By Joni Hannigan
HOUSTON – Southern Baptists of Texas Convention (SBTC) Disaster Relief leaders had “boots on the ground” in Houston Thursday following a month of historic rains and tornadoes across Texas and Oklahoma that led to deadly flooding over Memorial Day weekend with at least 15 dead and hundreds evacuated.
While images of separated families in raging waters, floating cars, submerged intersections and uprooted caskets caught the nation’s imagination and caused an outpouring of concern, Fritz Wilson, executive director for Southern Baptist Disaster Relief at the North American Mission Board, said it is each individual’s unique situation that becomes the focus of a volunteer’s effort.
Every team sent out by Southern Baptist Disaster Relief—the largest network of trained disaster relief volunteers in the United States—brings “help, healing and hope” to those affected by natural events, Wilson said.
“We are there to walk with them through cleaning and when they are beginning to try and get a handle on things so they can rebuild,” Wilson said. “Our folks are trained in how to provide not only physical needs, but also provide emotional and spiritual care in a dis
“In sending that team, we hope people see that God loves them and we are attempting to show them that – not just tell them,” Wilson said.
Volunteers ready when Houston waters recede
In Houston, Scottie Stice, director of Disaster Relief Ministries for Southern Baptists of Texas Convention (SBTC), said leaders are busy assessing needs after storms over the weekend dumped 6 to 11 inches of rain over the area.
“We want to see exactly which neighborhoods are under water and where they are in the city so that we can formulate our response,” Stice said, noting volunteers must wait until waters recede before they can begin to help.
Houston’s mayor on Tuesday said there were at least 4,000 homes and businesses affected by floodwaters. More water may be expected by the weekend.
Texas Baptist Men also has volunteers on the ground in Houston assessing the situation and working with churches, according to Terry Henderson, the organization’s director.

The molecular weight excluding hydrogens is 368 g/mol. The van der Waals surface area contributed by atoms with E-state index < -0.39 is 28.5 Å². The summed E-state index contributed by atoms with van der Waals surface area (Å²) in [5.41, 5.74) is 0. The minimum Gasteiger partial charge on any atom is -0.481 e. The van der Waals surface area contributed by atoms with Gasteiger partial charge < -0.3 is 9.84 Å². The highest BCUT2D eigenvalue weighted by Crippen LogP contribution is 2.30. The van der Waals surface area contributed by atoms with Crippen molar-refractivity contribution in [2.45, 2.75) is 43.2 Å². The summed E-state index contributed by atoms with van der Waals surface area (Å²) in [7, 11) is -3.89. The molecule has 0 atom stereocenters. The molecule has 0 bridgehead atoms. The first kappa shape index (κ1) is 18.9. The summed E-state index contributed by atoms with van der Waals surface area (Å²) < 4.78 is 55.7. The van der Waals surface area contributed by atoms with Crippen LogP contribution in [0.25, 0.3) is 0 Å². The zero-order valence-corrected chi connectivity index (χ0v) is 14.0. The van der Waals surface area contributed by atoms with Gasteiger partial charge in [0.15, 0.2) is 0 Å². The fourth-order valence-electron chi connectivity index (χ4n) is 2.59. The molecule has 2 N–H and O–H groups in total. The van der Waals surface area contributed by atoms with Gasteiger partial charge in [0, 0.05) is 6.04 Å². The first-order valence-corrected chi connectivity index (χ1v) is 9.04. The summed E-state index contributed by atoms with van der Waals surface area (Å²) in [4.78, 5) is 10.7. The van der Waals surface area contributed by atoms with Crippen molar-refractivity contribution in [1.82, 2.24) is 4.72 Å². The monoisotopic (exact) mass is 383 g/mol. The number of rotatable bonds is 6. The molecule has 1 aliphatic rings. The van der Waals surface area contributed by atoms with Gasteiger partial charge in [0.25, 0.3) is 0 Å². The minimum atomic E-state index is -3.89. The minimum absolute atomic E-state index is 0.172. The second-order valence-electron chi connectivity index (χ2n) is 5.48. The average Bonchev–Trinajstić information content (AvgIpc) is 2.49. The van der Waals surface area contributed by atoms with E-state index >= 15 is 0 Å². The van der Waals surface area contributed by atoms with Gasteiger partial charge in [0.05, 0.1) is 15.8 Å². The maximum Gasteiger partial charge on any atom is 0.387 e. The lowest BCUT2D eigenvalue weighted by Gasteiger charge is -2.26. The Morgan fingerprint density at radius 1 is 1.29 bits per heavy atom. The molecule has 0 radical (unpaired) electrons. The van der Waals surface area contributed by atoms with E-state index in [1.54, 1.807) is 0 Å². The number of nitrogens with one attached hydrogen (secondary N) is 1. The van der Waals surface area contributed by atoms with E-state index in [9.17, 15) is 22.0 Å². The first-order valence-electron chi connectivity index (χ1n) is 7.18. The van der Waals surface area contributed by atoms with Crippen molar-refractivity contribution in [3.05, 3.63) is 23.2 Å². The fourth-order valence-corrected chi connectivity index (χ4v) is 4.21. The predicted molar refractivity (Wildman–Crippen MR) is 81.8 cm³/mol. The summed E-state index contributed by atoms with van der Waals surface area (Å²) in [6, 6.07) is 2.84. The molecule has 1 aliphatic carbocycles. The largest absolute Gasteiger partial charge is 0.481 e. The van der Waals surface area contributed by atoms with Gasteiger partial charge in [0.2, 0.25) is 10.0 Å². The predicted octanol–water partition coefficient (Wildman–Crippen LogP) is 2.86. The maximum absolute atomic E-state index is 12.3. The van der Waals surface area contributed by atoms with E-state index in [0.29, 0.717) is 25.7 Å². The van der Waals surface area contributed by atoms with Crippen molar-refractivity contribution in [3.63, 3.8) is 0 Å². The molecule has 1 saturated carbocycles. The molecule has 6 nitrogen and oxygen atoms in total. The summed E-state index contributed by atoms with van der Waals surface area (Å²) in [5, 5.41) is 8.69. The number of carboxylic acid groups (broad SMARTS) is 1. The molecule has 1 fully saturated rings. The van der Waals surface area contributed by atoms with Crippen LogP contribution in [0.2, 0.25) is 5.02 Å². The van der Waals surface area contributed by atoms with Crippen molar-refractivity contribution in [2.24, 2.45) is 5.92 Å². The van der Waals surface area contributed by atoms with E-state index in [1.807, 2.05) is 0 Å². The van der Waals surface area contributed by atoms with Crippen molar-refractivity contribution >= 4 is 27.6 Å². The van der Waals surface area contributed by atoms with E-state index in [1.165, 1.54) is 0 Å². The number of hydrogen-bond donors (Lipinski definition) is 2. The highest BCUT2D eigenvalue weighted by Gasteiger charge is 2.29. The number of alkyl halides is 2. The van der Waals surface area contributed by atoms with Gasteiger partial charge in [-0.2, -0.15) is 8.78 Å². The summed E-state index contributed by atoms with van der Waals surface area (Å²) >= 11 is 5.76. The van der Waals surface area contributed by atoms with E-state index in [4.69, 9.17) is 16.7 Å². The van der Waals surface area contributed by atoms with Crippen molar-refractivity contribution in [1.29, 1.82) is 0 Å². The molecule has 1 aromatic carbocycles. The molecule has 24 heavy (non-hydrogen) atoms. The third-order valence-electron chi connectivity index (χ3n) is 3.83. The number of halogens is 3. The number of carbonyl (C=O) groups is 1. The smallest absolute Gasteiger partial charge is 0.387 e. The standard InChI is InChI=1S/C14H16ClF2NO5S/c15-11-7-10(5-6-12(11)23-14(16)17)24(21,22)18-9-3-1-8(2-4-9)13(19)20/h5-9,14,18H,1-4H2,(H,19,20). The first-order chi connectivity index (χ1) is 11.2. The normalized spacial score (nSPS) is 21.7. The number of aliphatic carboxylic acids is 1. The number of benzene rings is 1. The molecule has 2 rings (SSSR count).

Henderson anticipated the Houston response—as well as those throughout other areas of the state—will be long and protracted.
“We will be calling on other states to help us,” Henderson said.
Massive flooding affects half of Oklahoma
Sam Porter, state director of disaster relief for the Baptist General Convention of Oklahoma (BGCO), said this has been an unusual and record year in many ways for the state.
A record 25-30 small tornadoes “danced” across Oklahoma were followed by two major tornadoes in Moore, Oklahoma in March, and then a massive amount of rain in May.
“We had been praying for the drought to break—we now have snorkels up,” he said.
In the past 10 days, Porter said the same system that overwhelmed Texas also impacted Oklahoma.
With a command center set up at First Baptist Church in Norman, Oklahoma, Porter said volunteers are spreading out to meet tremendous needs with homes flooded in 38 of the state’s 77 counties.
With only two mud-out trailers to help, Porter said his greatest challenge has been to think about how to approach the situation.
“This thing is getting to biblical proportions,” Porter said. “We are having floods everywhere. There are not enough mud-out guys across the Southern Baptist Convention to handle this.”
So he prayed, and by Sunday night came up with a plan to hold training sessions in order to multiply the laborers—by inviting leaders and volunteers from other faith-based groups and residents.